Some Chelsea fans might prefer it that way because that putative buyer is Hansjorg Wyss, a Swiss billionaire reported to be fairly uninterested in football and (according to one tabloid report) only interested in it now because of a grudge against Abramovich. His bid, if it comes, is thought to be joint one with American Todd Boehly, part-owner of iconic Los Angeles sports teams the Dodgers (baseball) and Lakers (basketball), and a man whose own offer to buy Chelsea in 2019 was rebuffed by Abramovich. Wyss is not someone who is going to blow millions on players. And what do Americans know about football?

In other words Roman Abramovich may not be going anywhere soon, despite what looks like a hasty attempt to sell up on his part and despite the efforts of parliamentarians. Through his spokespersons he denies ties to the Kremlin and allegations of improper conduct, and as recently as December he settled a libel case against Catherine Belton, formerly Moscow bureau chief for the Financial Times, and her publisher, Harper Collins. Belton’s 2020 book Putin’s People states that Abramovich was under Putin’s control and bought Chelsea under the Kremlin’s direction. The case ended when the publisher agreed to make revisions recognising that the allegations are not a statement of fact, and to include denials from both club and owner.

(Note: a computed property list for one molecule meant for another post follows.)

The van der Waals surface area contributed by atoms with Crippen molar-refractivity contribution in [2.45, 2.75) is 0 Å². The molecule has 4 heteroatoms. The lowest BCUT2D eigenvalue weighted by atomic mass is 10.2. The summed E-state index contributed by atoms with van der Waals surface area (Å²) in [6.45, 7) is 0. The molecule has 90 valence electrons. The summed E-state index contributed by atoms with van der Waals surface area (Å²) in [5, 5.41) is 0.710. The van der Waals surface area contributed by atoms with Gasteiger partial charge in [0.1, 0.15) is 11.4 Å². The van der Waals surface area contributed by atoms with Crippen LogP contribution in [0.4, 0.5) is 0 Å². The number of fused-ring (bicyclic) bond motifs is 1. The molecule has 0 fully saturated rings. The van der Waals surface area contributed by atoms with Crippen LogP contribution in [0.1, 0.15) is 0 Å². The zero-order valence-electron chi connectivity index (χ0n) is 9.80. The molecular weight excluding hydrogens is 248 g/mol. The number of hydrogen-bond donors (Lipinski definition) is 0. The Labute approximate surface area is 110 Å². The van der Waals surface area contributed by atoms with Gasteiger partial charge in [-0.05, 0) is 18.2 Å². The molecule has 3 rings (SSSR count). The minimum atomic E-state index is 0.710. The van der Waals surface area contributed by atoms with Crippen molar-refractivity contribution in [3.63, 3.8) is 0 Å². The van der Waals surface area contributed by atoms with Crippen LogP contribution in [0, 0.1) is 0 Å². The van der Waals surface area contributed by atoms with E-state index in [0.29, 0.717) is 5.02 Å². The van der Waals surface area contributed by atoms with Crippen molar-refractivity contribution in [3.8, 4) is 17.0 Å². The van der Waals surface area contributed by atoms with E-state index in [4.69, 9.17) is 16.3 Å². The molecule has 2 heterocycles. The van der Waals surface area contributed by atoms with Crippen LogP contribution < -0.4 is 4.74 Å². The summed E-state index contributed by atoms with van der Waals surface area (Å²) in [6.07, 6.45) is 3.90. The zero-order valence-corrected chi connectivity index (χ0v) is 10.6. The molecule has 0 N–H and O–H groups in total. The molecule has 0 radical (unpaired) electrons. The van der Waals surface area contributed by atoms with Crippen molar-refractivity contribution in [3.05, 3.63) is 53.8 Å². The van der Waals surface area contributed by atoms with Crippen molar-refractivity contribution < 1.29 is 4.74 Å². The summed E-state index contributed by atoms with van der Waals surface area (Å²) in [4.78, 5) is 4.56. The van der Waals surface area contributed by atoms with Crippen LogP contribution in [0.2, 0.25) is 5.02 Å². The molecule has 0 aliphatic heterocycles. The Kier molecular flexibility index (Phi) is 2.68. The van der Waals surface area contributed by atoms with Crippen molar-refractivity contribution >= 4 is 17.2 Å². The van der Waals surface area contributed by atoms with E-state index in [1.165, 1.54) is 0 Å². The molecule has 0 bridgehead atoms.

In a statement published on the Chelsea website on Wednesday Abramovich said the sale of the club “will not be fast-tracked but will follow due process”. He added: “I have instructed my team to set up a charitable foundation where all net proceeds from the sale will be donated. The foundation will be for the benefit of all victims of the war in Ukraine.”

What those “net proceeds” will be and what he means by “all victims” is anyone’s guess. Invaders as well as defenders? Soldiers as well as civilians? But pressure on him is mounting so watch this space. He remains the UK’s most famous Russian, a man who brought trophy after trophy to that part of West London where blue really is the colour. But if his ship is going to sail, he may be running out of time to find his sea legs. And if it does, the chances are there will be few at the quayside to wave him off.